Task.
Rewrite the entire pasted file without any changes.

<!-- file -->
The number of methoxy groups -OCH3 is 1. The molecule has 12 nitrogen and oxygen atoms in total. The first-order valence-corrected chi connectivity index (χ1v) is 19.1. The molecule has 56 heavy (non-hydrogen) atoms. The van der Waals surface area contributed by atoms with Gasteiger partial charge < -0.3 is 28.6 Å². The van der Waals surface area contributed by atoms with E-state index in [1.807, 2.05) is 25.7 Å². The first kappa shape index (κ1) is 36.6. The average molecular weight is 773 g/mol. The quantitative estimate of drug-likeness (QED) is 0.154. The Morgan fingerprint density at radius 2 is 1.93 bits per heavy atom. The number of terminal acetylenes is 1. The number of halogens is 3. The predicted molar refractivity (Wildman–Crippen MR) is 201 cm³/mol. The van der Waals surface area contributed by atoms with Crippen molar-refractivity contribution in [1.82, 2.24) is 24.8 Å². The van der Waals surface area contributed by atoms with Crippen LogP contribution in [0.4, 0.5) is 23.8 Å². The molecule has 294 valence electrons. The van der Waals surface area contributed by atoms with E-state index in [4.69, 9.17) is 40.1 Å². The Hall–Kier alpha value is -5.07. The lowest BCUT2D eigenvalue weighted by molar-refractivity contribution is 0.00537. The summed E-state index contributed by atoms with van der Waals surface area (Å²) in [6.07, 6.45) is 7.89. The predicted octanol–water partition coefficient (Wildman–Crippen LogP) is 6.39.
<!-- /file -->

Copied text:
The number of methoxy groups -OCH3 is 1. The molecule has 12 nitrogen and oxygen atoms in total. The first-order valence-corrected chi connectivity index (χ1v) is 19.1. The molecule has 56 heavy (non-hydrogen) atoms. The van der Waals surface area contributed by atoms with Gasteiger partial charge < -0.3 is 28.6 Å². The van der Waals surface area contributed by atoms with E-state index in [1.807, 2.05) is 25.7 Å². The first kappa shape index (κ1) is 36.6. The average molecular weight is 773 g/mol. The quantitative estimate of drug-likeness (QED) is 0.154. The Morgan fingerprint density at radius 2 is 1.93 bits per heavy atom. The number of terminal acetylenes is 1. The number of halogens is 3. The predicted molar refractivity (Wildman–Crippen MR) is 201 cm³/mol. The van der Waals surface area contributed by atoms with Crippen molar-refractivity contribution in [1.82, 2.24) is 24.8 Å². The van der Waals surface area contributed by atoms with Crippen LogP contribution in [0.4, 0.5) is 23.8 Å². The molecule has 294 valence electrons. The van der Waals surface area contributed by atoms with E-state index in [4.69, 9.17) is 40.1 Å². The Hall–Kier alpha value is -5.07. The lowest BCUT2D eigenvalue weighted by molar-refractivity contribution is 0.00537. The summed E-state index contributed by atoms with van der Waals surface area (Å²) in [6.07, 6.45) is 7.89. The predicted octanol–water partition coefficient (Wildman–Crippen LogP) is 6.39.